József Cardinal Mindszenty



Pope Paul VI and József Cardinal Mindszenty in Rome

This house was inhabited by Prince-Primate József Cardinal Mindszenty from 23rd October 1971 to 6th May 1975.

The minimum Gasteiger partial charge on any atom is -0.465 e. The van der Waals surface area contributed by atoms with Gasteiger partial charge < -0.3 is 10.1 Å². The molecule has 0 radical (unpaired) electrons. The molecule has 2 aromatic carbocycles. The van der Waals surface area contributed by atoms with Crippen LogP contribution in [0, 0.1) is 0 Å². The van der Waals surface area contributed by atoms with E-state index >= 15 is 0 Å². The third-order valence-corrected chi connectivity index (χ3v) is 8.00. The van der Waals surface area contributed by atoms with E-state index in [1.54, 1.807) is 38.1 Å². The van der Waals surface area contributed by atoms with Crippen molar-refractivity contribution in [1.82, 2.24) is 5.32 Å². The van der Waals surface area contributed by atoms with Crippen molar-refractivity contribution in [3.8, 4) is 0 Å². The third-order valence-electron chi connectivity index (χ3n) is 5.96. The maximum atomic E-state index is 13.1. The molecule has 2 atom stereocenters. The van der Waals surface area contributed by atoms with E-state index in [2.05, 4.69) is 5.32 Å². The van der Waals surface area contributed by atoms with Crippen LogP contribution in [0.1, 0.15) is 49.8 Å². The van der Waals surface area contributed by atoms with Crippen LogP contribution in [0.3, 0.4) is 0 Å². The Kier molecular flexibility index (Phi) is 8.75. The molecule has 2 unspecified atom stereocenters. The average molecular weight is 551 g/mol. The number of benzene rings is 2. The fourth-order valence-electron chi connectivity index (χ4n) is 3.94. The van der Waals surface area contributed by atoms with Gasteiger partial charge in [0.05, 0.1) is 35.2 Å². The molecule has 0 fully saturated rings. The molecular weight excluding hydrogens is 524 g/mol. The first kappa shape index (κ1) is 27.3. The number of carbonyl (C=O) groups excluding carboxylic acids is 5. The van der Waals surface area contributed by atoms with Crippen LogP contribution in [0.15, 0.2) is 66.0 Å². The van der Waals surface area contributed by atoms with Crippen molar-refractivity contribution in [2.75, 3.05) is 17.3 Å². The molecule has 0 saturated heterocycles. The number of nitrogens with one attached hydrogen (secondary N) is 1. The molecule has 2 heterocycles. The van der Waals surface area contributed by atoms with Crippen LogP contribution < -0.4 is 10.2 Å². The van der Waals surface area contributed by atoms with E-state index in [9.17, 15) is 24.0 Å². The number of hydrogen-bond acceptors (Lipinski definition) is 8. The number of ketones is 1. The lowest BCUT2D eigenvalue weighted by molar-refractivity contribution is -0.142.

Following the events of 4th November 1956, after fifteen years’ house arrest in the US Embassy in Budapest, and at the request of Pope Paul VI, on 28th September 1971, Cardinal Mindszenty left the embassy, accompanied by the Viennese Apostolic Nuncio. Before leaving Hungary, he repeatedly said that he would like to remain in his homeland: “My wish is to spend my life in Hungary among my people, whom I love infinitely. If this were to prove impossible, because of an outburst of sentiment against me, or because considerations of a higher order from the Church should demand otherwise, then I accept what is likely to be the heaviest cross of my life.” He arrived in Rome via Vienna. They wanted to keep him there in Rome, but Cardinal Mindszenty decided to settle at the Pázmáneum in Vienna. With the knowledge of Cardinal Franz König, he was able to move “into his own place” – as he put it while still in Rome – as a completely independent and free person. Since the Cardinal did not want him to be feted or greeted, nobody knew of the exact date of his arrival. He did not want to attract attention or make any statements to the press. The then rector of the Pázmáneum was informed about the arrival only half an hour in advance. When Mindszenty arrived, he did not want to get out of the nunciature’s car in front of the building because of the reporters. He asked for the gates to be opened in order to drive in. After the key finally materialised, they drove through and Mindszenty got out, but only after the gates were closed. As living quarters within the rectorate, he chose – as a precaution – a room overlooking an inner courtyard. He lived in a simple, disciplined way, working and praying as always. From there he visited the emigrant exiled Hungarians, travelling around the whole world to where Hungarians had moved. Although these apostolic journeys served solely spiritual purposes, he always highlighted the difficult and disenfranchised state of his Hungarian homeland and the Hungarian Church. News reports attributed great significance to the release of Mindszenty, and abroad he was celebrated and received as a hero, which had not been expected back in Hungary. He was constantly rumoured to be a broken, sick man, incapable of leading an active life. According to the Hungarian communist authorities, he should be grateful that in his old age he had been saved from captivity and he should feel indebted to the Hungarian Government for letting him off his punishment and releasing him, allowing him to relax for the rest of his days. He himself, however, had no wish to live in seclusion and isolation at all. Having regained his freedom, he felt it his duty to be a spiritual support to the Hungarian diaspora. Those who had hoped for his death were surprised to find that he lived a very active life, working tirelessly, and that he was not in such a bad state of health as was so often rumoured about him. In fact, he was fine. This was also regularly reported by observers. “The Primate is a very mobile, but silent, somewhat cold personality. He works continuously. He eats fast. He has good hearing and is agile.” The then Hungarian Ambassador to Austria, in his report sent to the Ministry of the Interior, drew attention to the fact that a much higher level of propaganda had to be exerted against him than ever before. He emphasized: “I would consider it important especially now, when Mindszenty’s presence here is poisonous and is turning Austrian public opinion somewhat against us. With well-chosen propaganda materials, we could help to secure an even greater isolation for Mindszenty.” Not only inside the building did they keep everything and everybody under observation, but they were constantly spying in front of the Institute. (In 1968, Department 4 of the Ministry of the Interior Group Headquarters III/I opened a file code-named “Ostrom-Vár” – “Castle under siege” – for the collection of materials pertaining to the institute functioning at Boltzmanngasse 14. At the end of 1967, the intelligence agency ordered the examination of all incoming and outgoing mail of the Pázmáneum.) Suspecting this to be the case, Hungarians coming on visits to the building from their homeland would be very wary. Cardinal Mindszenty, however, “had many visitors, mainly because of his radiant personality,” said Rector Egon Gianone who was with him often. On 19th November, there took place the Cardinal’s first meeting with the Hungarians of Vienna, a greatly anticipated event. Mindszenty’s first official message at the altar was also transmitted to the world by the medium of television.